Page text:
8. The Strain is a refreshingly bold deviation from TV's obsession with literal-minded crime shows that self-consciously flaunt their social relevance while wallowing in soap-operatic macho tropes.
  9. Creator Hugo Blick, who wrote and directed every episode, displays a knack for precisely parceling out bafflingly vague innuendos with the occasional nugget of undiluted exposition that comes as a sweet relief, not just for the viewer, but for the characters who are often as clueless as we are.
  10. The season premiere alone places SAMCRO in three progressively darker, increasingly self-destructive set pieces sparked from confusion and ending with the gang indulging in some misguided retaliation.
  11. How to Get Away with Murder screams "Shondaland" through and through, a sudsy primetime potboiler rooted in a belief that the experience of adulthood can be just as sexy as the bloom of youth.
  12. The 50 Year Argument resembles a reader-centric Behind the Music only on the surface; underneath, Scorsese and Tedeschi have fashioned an American cultural hall of mirrors that speaks of the chaotic exhilaration of fostering discourse that might initiate real social engagement. If that's naïve, screw it: This pop culture could use more of Scorsese's naïveté.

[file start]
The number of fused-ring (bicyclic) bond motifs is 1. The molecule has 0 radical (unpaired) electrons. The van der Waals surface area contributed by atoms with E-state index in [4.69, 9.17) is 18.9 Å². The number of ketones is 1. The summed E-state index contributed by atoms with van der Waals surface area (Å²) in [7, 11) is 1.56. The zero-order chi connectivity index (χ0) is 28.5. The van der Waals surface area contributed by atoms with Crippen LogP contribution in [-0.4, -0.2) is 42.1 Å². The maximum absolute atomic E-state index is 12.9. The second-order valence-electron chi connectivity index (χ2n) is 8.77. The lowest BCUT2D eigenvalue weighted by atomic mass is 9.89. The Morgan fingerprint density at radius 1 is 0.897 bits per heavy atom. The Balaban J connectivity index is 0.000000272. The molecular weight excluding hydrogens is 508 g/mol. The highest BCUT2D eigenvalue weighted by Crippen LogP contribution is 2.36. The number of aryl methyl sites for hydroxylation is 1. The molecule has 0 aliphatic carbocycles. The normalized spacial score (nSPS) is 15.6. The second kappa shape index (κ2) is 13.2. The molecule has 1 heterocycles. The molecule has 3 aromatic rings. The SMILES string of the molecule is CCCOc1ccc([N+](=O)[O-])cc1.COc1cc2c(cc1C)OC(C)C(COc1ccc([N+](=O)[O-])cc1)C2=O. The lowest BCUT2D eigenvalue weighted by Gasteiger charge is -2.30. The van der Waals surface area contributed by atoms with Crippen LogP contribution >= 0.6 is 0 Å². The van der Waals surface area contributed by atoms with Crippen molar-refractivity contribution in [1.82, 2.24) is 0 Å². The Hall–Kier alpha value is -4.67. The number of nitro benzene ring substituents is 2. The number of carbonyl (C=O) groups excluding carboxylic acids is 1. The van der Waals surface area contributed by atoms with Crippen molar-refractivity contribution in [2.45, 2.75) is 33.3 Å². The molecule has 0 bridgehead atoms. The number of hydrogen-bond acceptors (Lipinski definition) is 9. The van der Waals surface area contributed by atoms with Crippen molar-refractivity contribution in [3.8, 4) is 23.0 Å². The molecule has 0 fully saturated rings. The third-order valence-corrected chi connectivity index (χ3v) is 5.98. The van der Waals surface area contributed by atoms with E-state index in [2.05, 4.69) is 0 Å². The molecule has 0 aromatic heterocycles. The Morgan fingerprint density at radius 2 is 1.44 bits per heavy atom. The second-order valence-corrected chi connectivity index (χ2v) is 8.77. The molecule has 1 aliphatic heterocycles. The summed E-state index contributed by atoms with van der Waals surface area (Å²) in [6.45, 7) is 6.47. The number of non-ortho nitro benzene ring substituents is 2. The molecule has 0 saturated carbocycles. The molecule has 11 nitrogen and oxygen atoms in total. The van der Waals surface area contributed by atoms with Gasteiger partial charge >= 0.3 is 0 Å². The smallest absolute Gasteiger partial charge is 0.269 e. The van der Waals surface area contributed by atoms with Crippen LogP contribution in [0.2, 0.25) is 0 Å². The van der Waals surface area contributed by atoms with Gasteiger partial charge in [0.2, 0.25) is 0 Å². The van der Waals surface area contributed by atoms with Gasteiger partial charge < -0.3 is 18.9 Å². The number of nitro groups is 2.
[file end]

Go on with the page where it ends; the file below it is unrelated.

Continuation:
• 74 Metascore
    • 75 Critic Score
    New characters open up intriguing new avenues to investigate Carrie's ability to operate effectively.
    • 69 Metascore
    • 75 Critic Score
    The balance of story potential is more evenly spread this time out [compared to Coven].
  13. Right off the bat, this new season strongly hints that the series will continue to ruminate on primal sensations of fear and survival, but that it will be more content to allow action, as opposed to a plethora of argumentative moral debates, to speak to such existential matters.